Byron's Babbles

Coaching To Examine Meaning

Posted in Clarity First, Coaching, Educational Leadership, Global Education, Leadership, Psychological Safety by Dr. Byron L. Ernest on June 11, 2020

Coach the Person, Not the Problem: A Guide to Using Reflective InquiryCoach the Person, Not the Problem: A Guide to Using Reflective Inquiry by Marcia Reynolds

My rating: 5 of 5 stars

This book truly was written as a coach’s guide to reflective inquiry. As a person who coached, mentored, and worked alongside a new school principal this year, I found myself wanting to tell stories and use reflective inquiry as I read, highlighted, and dog-eared the pages of this great book. Of course, I love the fact that Dr. Reynolds used case studies instead of acronyms for bringing clarity to her teaching. This book provides information that is immediately actionable.

Dr. Reynolds put five tools in our reflective inquiry toolbox in this book:

1. Focus: coaching the person, not the problem
2. Active replay: playing back the pivotal pieces for review.
3. Brain hacking: finding the treasures in the box
4. Goaltending: staying the course
5. New and next: coaxing insights and commitments

She also gave us three mental tips to provide psychological safety. I am so appreciative that Dr. Reynolds spent time in the book discussing how our brains work and why psychological safety is so important. I believe this might be one of the biggest issues in organizational culture today. I even tweeted the following while reading the book: “I’m always appalled when someone tells me they are nervous & fearful of talking to their leaders. This is aweful! ❤️ Love that @MarciaReynolds addresses the brain science of this in her new book #CoachThePerson. 🧠” I also tweeted: “…Additionally, @MarciaReynolds drove home the point in her great new book, #CoachThePerson, that we must create cultures that foster the psychological safety to fully express ourselves in conversations.” Here are her three mental habits:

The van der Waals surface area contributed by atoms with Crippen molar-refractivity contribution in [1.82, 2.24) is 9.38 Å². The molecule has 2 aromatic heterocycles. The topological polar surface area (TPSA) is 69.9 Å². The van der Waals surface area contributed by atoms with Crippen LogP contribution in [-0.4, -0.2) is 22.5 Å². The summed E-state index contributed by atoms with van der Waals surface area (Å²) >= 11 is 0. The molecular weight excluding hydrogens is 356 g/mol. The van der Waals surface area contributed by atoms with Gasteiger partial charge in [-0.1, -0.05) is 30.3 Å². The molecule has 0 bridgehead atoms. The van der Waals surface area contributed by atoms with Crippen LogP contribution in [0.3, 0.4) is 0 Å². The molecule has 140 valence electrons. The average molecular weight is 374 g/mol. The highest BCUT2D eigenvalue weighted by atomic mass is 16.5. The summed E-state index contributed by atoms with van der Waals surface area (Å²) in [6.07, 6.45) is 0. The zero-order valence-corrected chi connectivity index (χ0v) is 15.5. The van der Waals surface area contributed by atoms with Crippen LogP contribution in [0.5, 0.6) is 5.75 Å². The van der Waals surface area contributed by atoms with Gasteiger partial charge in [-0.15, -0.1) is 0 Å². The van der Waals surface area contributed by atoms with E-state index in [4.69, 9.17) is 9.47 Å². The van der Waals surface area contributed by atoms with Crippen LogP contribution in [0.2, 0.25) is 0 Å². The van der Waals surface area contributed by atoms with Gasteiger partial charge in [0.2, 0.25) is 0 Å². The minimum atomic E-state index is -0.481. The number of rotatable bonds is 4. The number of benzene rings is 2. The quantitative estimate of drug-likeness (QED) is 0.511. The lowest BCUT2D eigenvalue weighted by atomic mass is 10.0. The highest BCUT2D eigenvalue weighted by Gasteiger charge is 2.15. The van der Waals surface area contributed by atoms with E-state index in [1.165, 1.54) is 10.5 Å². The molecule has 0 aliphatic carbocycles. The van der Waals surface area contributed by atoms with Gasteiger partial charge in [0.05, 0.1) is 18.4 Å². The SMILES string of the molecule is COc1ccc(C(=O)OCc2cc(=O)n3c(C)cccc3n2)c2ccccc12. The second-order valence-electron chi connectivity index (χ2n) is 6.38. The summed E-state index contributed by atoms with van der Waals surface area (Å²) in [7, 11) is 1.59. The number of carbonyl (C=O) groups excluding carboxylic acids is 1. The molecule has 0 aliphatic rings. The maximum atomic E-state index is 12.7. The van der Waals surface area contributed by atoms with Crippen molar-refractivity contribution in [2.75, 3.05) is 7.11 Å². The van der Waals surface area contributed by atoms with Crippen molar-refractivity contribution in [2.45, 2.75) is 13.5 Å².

1. Align your brain
2. Receive (don’t just listen)
3. Catch and release judgement

Toward the end of the book, Dr. Reynolds reminded us that we need to say it out loud to make it real and that our brains are meaning-making machines. In every scene of our personal and professional lives we pull from our past experiences, beliefs, values, fears, and present assumptions to make sense of the situation we are living at the moment. In this book, Dr. Reynolds taught us that, “Coaching is intended to examine the meaning people give to situations to determine what else could be going on that would change their approach going forward.” Everyone who works with people should read this great ⭐️⭐️⭐️⭐️⭐️ book!

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